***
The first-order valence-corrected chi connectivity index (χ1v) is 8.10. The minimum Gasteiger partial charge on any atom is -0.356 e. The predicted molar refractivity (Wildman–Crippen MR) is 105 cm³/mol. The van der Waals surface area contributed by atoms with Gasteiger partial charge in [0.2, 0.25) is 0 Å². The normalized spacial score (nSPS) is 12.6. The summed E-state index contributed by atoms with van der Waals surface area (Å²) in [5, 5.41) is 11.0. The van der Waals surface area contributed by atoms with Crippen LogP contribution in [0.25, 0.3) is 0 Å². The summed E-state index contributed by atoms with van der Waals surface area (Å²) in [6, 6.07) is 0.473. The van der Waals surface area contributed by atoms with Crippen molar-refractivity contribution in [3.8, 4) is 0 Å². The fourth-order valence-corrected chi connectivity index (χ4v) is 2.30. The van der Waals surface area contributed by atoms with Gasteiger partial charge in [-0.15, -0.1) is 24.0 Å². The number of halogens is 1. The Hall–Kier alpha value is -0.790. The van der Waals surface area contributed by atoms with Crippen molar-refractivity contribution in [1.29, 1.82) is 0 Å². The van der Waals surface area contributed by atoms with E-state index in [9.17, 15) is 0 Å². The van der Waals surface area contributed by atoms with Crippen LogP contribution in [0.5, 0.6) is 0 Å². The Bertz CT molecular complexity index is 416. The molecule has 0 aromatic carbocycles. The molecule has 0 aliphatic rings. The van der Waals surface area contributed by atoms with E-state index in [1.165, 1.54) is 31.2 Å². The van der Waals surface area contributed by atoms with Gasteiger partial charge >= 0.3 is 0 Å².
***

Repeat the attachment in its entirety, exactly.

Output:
The first-order valence-corrected chi connectivity index (χ1v) is 8.10. The minimum Gasteiger partial charge on any atom is -0.356 e. The predicted molar refractivity (Wildman–Crippen MR) is 105 cm³/mol. The van der Waals surface area contributed by atoms with Gasteiger partial charge in [0.2, 0.25) is 0 Å². The normalized spacial score (nSPS) is 12.6. The summed E-state index contributed by atoms with van der Waals surface area (Å²) in [5, 5.41) is 11.0. The van der Waals surface area contributed by atoms with Crippen LogP contribution in [0.25, 0.3) is 0 Å². The summed E-state index contributed by atoms with van der Waals surface area (Å²) in [6, 6.07) is 0.473. The van der Waals surface area contributed by atoms with Crippen molar-refractivity contribution in [3.8, 4) is 0 Å². The fourth-order valence-corrected chi connectivity index (χ4v) is 2.30. The van der Waals surface area contributed by atoms with Gasteiger partial charge in [-0.15, -0.1) is 24.0 Å². The number of halogens is 1. The Hall–Kier alpha value is -0.790. The van der Waals surface area contributed by atoms with Crippen molar-refractivity contribution in [1.29, 1.82) is 0 Å². The van der Waals surface area contributed by atoms with E-state index in [9.17, 15) is 0 Å². The van der Waals surface area contributed by atoms with Crippen LogP contribution in [0.5, 0.6) is 0 Å². The Bertz CT molecular complexity index is 416. The molecule has 0 aromatic carbocycles. The molecule has 0 aliphatic rings. The van der Waals surface area contributed by atoms with E-state index in [1.165, 1.54) is 31.2 Å². The van der Waals surface area contributed by atoms with Gasteiger partial charge >= 0.3 is 0 Å².